Schizophrenia is a complex psychiatric disorder that may result from defective connectivity, of neurodevelopmental origin, between several integrative brain regions. Different anomalies consistent with brain development failures have been observed in patients' left prefrontal cortex (PFC). A striatal dopaminergic functional disturbance is also commonly acknowledged in schizophrenia and could be related to a dysfunctioning of dopamine-glutamate interactions. Non-competitive NMDA antagonists, such as ketamine, can induce psychotic symptoms in healthy individuals and worsen these symptoms in patients with schizophrenia. Our study set out to investigate the consequences of neonatal functional blockade of the PFC for dopaminergic and behavioral reactivity to ketamine in adult rats. Following tetrodotoxin (TTX) inactivation of the left PFC at postnatal day 8, dopaminergic responses induced by ketamine (5 mg/kg, 10 mg/kg, 20 mg/kg sc) were monitored using in vivo voltammetry in the left part of the dorsal striatum in freely moving adult rats. Dopaminergic responses and locomotor activity were followed in parallel. Compared to PBS animals, in rats microinjected with TTX, ketamine challenge induced a greater release of dopamine in the dorsal striatum for the highest dose (20 mg/kg sc) and the intermediate dose (10mg/kg sc). A higher increase in locomotor activity in TTX animals was observed only for the highest dose of ketamine (20 mg/kg sc). These data suggest transient inactivation of the PFC during early development results in greater behavioral and striatal dopaminergic reactivity to ketamine in adulthood. Our study provides an anatomo-functional framework that may contribute toward a better understanding of the involvement of NMDA glutamatergic receptors in schizophrenia.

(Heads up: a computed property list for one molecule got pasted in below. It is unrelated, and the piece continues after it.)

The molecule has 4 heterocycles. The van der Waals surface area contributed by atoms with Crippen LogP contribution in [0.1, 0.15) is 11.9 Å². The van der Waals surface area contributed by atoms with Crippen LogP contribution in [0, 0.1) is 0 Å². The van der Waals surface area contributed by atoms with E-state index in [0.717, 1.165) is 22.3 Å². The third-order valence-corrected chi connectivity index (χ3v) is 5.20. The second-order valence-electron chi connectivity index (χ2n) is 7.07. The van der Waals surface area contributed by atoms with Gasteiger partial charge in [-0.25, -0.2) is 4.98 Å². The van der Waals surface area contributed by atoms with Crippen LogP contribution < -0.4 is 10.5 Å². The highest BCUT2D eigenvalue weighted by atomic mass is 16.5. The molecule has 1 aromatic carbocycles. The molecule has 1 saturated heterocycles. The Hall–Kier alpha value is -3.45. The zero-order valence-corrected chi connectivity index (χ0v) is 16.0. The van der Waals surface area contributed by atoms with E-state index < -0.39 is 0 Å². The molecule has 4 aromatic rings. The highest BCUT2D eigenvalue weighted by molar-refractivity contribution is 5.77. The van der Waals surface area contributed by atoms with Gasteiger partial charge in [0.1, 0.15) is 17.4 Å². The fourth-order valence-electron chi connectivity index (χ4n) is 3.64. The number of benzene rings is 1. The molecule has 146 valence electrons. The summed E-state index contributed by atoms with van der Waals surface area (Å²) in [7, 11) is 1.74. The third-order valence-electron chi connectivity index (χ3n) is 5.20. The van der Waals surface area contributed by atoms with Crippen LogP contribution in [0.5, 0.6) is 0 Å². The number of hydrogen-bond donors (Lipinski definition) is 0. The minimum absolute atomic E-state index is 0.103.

Keywords: Dopamine; Dorsal striatum; In vivo voltammetry; Ketamine; Neonatal functional blockade; Prefrontal cortex.
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